- the large-scale inscriptions at the landscape scale ("Earthworks").
Like the geoglyphs of Nazca, the pioneers of Land art ((Robert Smithson, Robert Morris, Nancy Holt, Denis Oppenheim, Walter de Maria, Christo and Michael Heizer) carried out in the desert west of America "earthworks" or monumental excavations inscribed in the landscape;
- the human scale works made with materials from Nature (earth, stones, mud, branches, etc.).
The former are bound to last, even if they are eroded by the elements. The second are intended to be ephemeral, to degrade or decompose naturally.
These artistic enterprises being carried out in inaccessible places, the photographic support is essential, attesting or even constituting the work.
- The original work did not come true more in a workshopwas not more transportable ou exposable et could not hold himself because, performed in situ, far from the eyes of the public;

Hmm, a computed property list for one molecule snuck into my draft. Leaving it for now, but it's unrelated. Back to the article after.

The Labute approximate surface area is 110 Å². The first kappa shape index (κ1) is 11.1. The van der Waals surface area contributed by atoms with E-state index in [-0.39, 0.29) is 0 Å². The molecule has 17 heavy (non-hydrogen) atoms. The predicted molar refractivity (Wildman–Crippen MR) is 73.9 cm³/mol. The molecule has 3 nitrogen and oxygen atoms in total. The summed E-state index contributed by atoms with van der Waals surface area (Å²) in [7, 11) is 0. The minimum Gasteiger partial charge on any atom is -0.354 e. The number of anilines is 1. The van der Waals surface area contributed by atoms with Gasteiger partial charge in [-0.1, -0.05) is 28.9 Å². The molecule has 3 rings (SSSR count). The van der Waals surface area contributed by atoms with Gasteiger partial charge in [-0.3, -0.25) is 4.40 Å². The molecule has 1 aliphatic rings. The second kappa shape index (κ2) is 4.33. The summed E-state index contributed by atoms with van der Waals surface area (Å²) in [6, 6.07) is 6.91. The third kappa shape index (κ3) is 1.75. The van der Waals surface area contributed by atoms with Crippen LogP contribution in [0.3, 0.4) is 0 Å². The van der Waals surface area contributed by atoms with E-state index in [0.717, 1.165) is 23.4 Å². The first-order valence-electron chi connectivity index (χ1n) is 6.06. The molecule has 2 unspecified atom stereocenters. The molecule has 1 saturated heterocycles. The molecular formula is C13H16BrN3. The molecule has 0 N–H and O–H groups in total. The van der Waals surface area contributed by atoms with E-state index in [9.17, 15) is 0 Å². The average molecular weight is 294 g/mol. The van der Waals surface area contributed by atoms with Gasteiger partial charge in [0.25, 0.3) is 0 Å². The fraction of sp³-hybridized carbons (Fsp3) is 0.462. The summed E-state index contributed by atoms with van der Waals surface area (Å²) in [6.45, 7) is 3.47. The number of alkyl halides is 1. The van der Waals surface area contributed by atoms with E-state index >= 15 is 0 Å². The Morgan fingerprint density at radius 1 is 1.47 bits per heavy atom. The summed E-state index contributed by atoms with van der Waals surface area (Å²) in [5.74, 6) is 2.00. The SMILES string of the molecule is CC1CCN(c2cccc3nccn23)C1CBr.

- the work was no longer a representation of Nature, but was part of Nature she interacted with. She was no longer fixed, definitive, evolving with climatic conditions and natural hazards;
- the work and its creator were more eternal, the work being called a day to disappear.
Land art has undergone many changes for fifty years